Potato salad is one of my favorite summertime dishes. Perfect for a barbecue or garden party, I love potato salad with baked beans and grilled hot dogs or cheeseburgers.
Since we’re using homemade lacto-fermented mayonnaise and fermented pickle relish, this recipe is good for your gut! Most of us these days have a lack of beneficial flora in our digestive tract. As a result, we get sick more often, suffer from food allergies, and we don’t absorb the nutrients in our food as well as we should.
The solution? More probiotic food! Like this potato salad.
This recipe is legal on the GAPS diet — just leave out the bacon if you can’t find bacon made without sugar.
Easy Potato Salad
Homemade Lacto-Fermented Mayonnaise
Egg yolks, pastured, room temperature (3) — where to buy egg
Olive oil (1 1/2 – 2 cups) — where to buy olive oil
Lemon juice or vinegar (3-5 tablespoons)
Sea salt (1/2 teaspoon) — where to buy sea salt
Mustard (1/4 teaspoon)
Whey, from kefir or yogurt (2-3 tablespoons) — how to make whey
Bacon, pastured or nitrate-free/humanely raised (4 slices)
Onion, medium yellow or white (1)
Celery (chopped to 1/2 cup)
Potatoes, Yukon Gold or other boiling potatoes (2 pounds)
Apple cider vinegar (2 tablespoons) — [easyazon-link asin=”B001I7MVG0″ locale=”us”]where to buy apple cider vinegar[/easyazon-link]
Chicken stock, homemade if possible, or organic free-range (1/3 cup)
Pickle relish, ideally naturally fermented (2 to 3 tablespoons)
Hard-boiled eggs, peeled and thinly sliced (2)
Sea salt– where to buy sea salt and freshly ground pepper, to taste
Lacto-fermented mayonnaise, homemade (1 cup) — recipe follows
[easyazon-link asin=”B003ZDNILC” locale=”us”]Blender[/easyazon-link]
Homemade Lacto-Fermented Mayonnaise
1. Mix the egg yolks in blender or with whisk for 1-2 minutes. If using cold (not room temperature), mix a few minutes more. This is the key to mayonnaise that will set. If you use cold egg yolks, the mayo will not set unless they are warmed up in the blender (or whisked long enough in a warmed bowl).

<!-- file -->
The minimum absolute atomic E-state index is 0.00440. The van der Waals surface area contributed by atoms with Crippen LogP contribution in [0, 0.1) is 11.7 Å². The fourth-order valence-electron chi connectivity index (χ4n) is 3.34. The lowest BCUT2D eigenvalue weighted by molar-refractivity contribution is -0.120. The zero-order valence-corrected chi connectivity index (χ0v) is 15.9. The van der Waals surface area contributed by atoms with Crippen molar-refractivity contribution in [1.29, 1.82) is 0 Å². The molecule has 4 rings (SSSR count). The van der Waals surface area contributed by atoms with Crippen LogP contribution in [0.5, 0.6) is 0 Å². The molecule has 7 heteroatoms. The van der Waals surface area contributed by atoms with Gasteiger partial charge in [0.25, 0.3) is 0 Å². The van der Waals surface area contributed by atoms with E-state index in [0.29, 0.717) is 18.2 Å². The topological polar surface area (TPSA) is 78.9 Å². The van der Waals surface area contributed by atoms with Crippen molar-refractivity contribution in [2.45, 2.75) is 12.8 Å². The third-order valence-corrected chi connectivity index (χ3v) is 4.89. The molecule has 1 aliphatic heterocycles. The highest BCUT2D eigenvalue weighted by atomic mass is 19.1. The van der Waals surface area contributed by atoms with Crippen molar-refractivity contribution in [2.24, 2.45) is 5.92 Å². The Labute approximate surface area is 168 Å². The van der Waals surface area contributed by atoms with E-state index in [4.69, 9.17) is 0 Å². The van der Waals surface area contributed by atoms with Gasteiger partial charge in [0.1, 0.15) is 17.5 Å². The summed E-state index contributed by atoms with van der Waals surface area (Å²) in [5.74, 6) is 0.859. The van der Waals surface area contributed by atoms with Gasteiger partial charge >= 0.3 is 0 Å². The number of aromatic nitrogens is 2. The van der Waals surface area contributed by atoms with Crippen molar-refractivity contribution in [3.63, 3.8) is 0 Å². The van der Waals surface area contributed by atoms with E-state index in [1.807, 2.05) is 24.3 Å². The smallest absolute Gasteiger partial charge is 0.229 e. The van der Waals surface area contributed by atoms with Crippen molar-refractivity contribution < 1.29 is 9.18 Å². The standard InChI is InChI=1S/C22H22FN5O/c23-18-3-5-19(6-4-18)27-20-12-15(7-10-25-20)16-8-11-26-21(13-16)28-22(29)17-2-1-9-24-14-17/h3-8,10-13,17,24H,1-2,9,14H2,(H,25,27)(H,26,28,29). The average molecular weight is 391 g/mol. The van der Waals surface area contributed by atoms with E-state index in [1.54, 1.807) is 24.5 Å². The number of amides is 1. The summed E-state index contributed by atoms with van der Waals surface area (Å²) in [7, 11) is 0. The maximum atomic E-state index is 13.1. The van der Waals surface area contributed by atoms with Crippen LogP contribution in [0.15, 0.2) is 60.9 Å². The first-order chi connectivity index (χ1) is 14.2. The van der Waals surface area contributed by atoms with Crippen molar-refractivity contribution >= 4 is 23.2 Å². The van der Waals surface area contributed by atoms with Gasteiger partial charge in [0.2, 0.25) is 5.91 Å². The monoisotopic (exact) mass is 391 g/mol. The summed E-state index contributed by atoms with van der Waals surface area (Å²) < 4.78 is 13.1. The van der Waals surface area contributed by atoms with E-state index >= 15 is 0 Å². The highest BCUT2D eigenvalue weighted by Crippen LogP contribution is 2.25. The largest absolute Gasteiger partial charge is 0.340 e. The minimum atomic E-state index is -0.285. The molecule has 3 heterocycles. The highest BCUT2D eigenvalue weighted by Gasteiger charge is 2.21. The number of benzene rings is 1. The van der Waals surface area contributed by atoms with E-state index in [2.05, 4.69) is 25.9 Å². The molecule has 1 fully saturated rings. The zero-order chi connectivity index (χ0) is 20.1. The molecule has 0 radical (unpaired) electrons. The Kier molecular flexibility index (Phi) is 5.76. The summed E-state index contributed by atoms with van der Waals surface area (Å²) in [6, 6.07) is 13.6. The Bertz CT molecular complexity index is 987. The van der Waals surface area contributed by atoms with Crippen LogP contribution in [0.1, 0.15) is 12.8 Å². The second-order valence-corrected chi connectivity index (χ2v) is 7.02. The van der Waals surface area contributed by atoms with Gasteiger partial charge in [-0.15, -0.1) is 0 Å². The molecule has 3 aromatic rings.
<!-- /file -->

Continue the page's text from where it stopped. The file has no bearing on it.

2. Add the lemon juice (or vinegar), sea salt, and mustard. Mix for 30 seconds more.
3. With the blender running, add the olive oil drop by drop. When I say drop by drop, I mean drop by drop. Or at least a very thin, slow stream. This is the other very important element for making a mayo that will emulsify. If you go too fast, you’ll end up with runny mayonnaise.
4. Once you’ve added about 1/2 a cup of oil, the sauce should have thickened into a heavy cream, and now you can add the olive oil in a thicker stream. Not too fast, though (especially if you are a beginner). If the mayo becomes too thick, add a few more drops of lemon juice or vinegar.
5. Blend in the whey. Spoon into a mason jar, cover with a lid, and leave it on the counter or in a cupboard (at room temperature) for several hours. Then transfer to the fridge.
1. Set the eggs in a saucepan covered with water. Turn up to high, bring to a boil, remove from heat and let boil for 15 minutes. Set aside to cool.
2. Fry the bacon, let cool, and chop or crumble.
3. Chop the onions & celery.
4. Peel the potatoes and cut into 1/2 inch thick slices.
5. Put the potato slices in a saucepan with water just to cover and 1 1/2 teaspoons of sea salt per quart of water.
6. Heat to a simmer, and cook the potatoes for about 5 minutes, or until just cooked through (don’t overcook).
7. Immediately remove from the heat and drain the potatoes in a colander.
8. Transfer the potatoes to a large bowl. Stir in the apple cider vinegar with 1/3 cup of chicken stock and drizzle this over the potato pieces, turning them gently. Let sit for 10-15 minutes to absorb the liquid.
9. Peel the hardboiled eggs and slice thinly.
10. Add the onion, celery, bacon, pickle relish, hard-boiled eggs and season to taste. Top with 2/3 cup of mayonnaise and fold everything together until well blended. Taste the salad and add more salt, pepper, or mayonnaise as needed.
11. Cover the salad and set aside in the refrigerator for at least an hour or so before serving. It tastes even better the next day.
Photo Credit: lynn.gardner on Flickr